We start the episode with a dragon, you guys–a bonafide, smoking dragon. Granted, we don’t see a lot of it, but hey–it exists! Quentin and Jules make a deal with the dragon to get to the underworld: 24 hours of safety in return for the button to Fillory. A high price, but one Quentin is willing to pay for his best friend. I’m really glad to see that they are coming back together. Immediately they are transported to the Underworld…which is a sort of weird mall area, at first? It’s very weird and kitschy, complete with pamphlets that say, “Don’t panic, you’re probably not going to Hell!” It’s just great.
Suddenly Jules feels a pain in her stomach; she pulls up her shirt, revealing a large hole in her stomach. Welp, that’s one way to show a lack of shade. They need to find people who can help them, as the receptionists here aren’t much in the way of assistance, so Jules has an idea–find her friends from her support group.
They are hanging out in a bowling alley, having a good time. Richard is there, as well, and him seeing Jules again is just so sad. He’s such a good person, and cared about Jules so much–the fact that Reynard is wandering around, wearing his skin is just horrible. I will shout out to the actor, Mackenzie Astin, who does an amazing job playing two diametrically opposed characters. Richard wants to help Jules, and has mapped out the entire underworld in the hopes of finding his son one day. While they don’t know where the shades are kept, he is willing to cause a diversion so that Quentin and Jules can sneak into reception to figure it out themselves. They do, of course: the shades are sent to Elysium, home of Hades and Persephone.
Quentin and Jules sneak into Elysium, and basically find a shade orphanage, where these shades do little miracles out in the real world. It’s sweet, especially given the sad story behind them. One of the shades directs them towards what they think will be Jules’ shade. Before they enter they see a portrait of Persephone and realize she is Our Lady Underground. She’s been gone for a long time, and so therefore left Jules high and dry with Reynard. Damn.
Jules doesn’t find her own shade–she finds Alice’s, while Quentin find Jules’. They are told that they can’t take Alice with them, even if they want to–however that isn’t about to stop Jules. In a stunning decision, she sacrifices her chance to get her own shade back in order to give Quentin a chance to get Alice back.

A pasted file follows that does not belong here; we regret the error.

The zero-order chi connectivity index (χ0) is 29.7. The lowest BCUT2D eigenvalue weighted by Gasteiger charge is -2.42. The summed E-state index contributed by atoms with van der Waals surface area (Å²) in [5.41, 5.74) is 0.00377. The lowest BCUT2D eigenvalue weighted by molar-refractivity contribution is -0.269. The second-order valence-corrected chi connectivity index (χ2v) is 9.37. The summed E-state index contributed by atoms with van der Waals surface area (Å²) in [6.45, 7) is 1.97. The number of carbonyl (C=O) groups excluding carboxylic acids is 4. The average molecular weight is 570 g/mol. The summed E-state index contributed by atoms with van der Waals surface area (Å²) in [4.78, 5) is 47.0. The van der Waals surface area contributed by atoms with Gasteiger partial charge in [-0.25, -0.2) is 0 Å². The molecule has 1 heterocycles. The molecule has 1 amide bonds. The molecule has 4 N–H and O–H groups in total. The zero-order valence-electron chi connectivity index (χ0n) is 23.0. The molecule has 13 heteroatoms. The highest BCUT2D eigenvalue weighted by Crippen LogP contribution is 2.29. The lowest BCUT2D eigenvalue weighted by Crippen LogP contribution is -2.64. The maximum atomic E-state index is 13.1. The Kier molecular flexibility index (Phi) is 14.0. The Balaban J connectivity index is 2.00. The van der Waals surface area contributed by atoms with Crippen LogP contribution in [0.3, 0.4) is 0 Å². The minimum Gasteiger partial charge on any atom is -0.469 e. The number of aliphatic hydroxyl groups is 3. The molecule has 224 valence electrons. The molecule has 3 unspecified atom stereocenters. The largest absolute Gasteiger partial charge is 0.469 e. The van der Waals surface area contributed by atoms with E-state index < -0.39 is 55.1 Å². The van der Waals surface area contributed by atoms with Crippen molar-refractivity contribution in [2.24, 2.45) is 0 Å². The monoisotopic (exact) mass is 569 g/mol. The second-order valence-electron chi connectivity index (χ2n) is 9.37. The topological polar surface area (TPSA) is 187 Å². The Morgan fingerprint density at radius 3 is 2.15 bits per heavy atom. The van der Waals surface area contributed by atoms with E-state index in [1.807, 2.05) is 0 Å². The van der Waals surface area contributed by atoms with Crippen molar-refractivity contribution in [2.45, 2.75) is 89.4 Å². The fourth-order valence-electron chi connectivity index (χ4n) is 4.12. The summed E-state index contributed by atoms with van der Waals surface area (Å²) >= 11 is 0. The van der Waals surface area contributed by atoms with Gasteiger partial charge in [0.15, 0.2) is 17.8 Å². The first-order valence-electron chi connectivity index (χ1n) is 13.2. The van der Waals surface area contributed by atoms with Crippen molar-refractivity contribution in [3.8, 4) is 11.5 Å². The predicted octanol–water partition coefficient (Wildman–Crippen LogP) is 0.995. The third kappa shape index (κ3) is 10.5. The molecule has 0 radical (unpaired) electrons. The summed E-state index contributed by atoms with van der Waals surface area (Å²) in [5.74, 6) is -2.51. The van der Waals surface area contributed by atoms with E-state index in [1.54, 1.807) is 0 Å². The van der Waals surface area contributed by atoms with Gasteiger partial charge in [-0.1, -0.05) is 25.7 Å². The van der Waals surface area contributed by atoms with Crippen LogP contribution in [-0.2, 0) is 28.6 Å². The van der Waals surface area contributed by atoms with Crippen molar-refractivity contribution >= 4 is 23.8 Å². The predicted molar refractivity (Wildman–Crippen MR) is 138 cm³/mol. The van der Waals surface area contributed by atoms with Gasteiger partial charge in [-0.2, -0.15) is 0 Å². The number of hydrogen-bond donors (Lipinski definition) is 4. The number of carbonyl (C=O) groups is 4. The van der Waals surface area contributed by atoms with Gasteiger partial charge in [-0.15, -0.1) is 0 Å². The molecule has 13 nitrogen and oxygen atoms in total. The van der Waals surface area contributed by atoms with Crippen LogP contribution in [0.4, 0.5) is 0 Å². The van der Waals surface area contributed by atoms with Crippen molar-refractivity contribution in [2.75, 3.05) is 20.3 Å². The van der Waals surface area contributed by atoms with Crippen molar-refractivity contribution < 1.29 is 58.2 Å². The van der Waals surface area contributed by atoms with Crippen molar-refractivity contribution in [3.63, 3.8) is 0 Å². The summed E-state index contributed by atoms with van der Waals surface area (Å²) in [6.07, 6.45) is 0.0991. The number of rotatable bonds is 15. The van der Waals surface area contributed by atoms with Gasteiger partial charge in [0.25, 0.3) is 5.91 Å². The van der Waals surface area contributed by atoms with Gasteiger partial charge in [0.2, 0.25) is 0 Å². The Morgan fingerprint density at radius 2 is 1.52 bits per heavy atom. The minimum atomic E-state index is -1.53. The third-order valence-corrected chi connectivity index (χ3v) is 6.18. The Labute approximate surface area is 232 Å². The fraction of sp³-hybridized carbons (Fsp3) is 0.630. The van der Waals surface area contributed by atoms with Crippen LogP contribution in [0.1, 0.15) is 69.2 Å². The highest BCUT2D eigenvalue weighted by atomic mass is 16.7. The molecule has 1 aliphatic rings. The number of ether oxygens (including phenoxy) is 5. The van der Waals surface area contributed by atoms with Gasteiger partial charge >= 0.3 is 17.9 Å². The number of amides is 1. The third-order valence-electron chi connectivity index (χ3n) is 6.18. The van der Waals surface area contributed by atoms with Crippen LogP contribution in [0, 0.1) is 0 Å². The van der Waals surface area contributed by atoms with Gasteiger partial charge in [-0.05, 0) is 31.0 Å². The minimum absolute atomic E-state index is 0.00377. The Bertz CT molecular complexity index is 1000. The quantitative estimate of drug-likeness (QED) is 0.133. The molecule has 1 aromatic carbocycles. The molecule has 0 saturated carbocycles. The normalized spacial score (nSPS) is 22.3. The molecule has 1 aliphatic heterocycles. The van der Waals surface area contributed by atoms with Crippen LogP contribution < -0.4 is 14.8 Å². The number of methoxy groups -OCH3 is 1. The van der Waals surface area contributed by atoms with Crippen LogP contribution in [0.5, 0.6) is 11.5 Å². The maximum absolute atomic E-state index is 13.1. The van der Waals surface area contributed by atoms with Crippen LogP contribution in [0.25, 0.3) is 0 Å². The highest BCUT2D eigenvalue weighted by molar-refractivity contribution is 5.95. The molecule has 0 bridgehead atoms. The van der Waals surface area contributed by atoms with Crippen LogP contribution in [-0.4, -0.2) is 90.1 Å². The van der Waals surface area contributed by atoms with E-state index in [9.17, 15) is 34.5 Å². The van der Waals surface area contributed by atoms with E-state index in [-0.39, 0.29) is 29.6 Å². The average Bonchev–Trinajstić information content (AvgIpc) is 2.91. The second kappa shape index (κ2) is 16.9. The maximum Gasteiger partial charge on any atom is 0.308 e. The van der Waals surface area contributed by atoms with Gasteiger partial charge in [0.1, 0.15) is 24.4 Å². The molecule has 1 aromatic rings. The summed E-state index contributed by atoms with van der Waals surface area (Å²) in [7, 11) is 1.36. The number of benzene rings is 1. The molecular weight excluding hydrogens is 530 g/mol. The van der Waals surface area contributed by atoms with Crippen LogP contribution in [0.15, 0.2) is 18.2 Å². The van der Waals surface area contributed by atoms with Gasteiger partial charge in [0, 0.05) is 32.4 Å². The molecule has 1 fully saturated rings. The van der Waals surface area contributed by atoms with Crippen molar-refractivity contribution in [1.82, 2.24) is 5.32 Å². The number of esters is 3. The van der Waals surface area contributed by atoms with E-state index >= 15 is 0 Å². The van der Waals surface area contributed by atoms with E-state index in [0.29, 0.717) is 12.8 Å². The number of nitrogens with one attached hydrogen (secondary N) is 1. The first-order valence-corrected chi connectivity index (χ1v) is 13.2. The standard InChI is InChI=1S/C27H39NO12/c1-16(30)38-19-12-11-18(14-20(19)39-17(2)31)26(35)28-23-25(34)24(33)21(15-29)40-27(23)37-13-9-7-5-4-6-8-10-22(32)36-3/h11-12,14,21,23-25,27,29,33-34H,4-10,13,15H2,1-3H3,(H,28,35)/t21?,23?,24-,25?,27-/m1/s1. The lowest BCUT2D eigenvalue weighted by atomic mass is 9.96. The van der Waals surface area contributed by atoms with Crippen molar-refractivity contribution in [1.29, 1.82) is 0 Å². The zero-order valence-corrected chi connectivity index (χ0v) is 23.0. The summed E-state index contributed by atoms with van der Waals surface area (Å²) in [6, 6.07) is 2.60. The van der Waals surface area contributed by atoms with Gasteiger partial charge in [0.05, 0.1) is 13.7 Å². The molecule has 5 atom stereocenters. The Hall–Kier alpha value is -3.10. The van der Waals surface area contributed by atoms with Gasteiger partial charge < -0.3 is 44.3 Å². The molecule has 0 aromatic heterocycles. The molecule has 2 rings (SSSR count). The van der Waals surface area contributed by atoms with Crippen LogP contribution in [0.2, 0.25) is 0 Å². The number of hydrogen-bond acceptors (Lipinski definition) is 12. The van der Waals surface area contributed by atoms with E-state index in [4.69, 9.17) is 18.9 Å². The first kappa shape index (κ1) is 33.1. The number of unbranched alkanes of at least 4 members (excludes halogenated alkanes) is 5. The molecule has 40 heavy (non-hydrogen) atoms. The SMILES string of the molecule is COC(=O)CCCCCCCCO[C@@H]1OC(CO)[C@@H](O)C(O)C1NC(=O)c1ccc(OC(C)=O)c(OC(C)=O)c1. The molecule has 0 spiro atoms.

In Fillory, Fen is missing but Eliot doesn’t notice, too stressed about Idri arriving. But Idri is here for him, and isn’t worried about all the pomp and circumstance. It’s actually a really sweet scene, and would go a lot better, if Idri didn’t suddenly turn into a rat. It seems that there is some strange magic afoot, because everyone is turning into a rat, along with other strange happenings. Margo calls down the Fairy Emissary, who say it isn’t them, but some sort of power that acts because it can, not with any real need.
Eliot ends up calling the situation the Rattening, and to get down to business, he gives all his advisors (including Margo) truth serum. This causes her to spill the beans about the fairies and Fen; in a heartbreaking scene Eliot throws Margo in the dungeon. I understand he feels betrayed, but he needs to understand why she did it all.
When we see Eliot again he’s exhausted, but has managed to get at least a few people un-ratified. Before anything else can happen, the strange magic afoot sends him back to Brakebills, something that shouldn’t be possible. So that’s…really not good? Meanwhile Margo is traveling to the fairy realm to try and save Fen and right her wrongs. I’m really interested in the Fillory storyline, and I genuinely wish we spent more time on it.
And what is Penny doing? Penny is still trying to find a way into the Poison room. He and Kady sort out that one way might be to read the head Librarian’s biography. That means they need to know her name, first. Which isn’t so easy to find out. Unexpected help comes by way of a younger girl who is working in the Library as well, named Meadow.
Meadow is pretty awesome; definitely a disaffected, genre-savvy teen, but a character I hope definitely sticks around. She helps Penny figure out the librarian’s name (Zelda), and when they sort out that her biography is in the poison room, is willing to help Penny and Kady find a way inside. It’s definitely going to be a weird but fun time in coming episodes, I can tell.
Our senator friend John, meanwhile, is struggling. His father Reynard is acting as an advisor, wanting to mold him into a mini-Reynard, which John is fighting against. Every time he accidentally compels someone to do something, it genuinely makes him struggle. I’m glad to see that he has the humanity that his father doesn’t. Reynard, of course, thinks that this is all weakness. He also calls Our Lady Underground an evil bitch–so there is a story there we don’t know about, yet. John realizes Reynard loved Persephone, and that’s why he attacks people who call to her. It’s a complex story, but still doesn’t make Reynard likable.
We end the episode with John going to visit Kady, offering his assistance in defeating Reynard. Yay!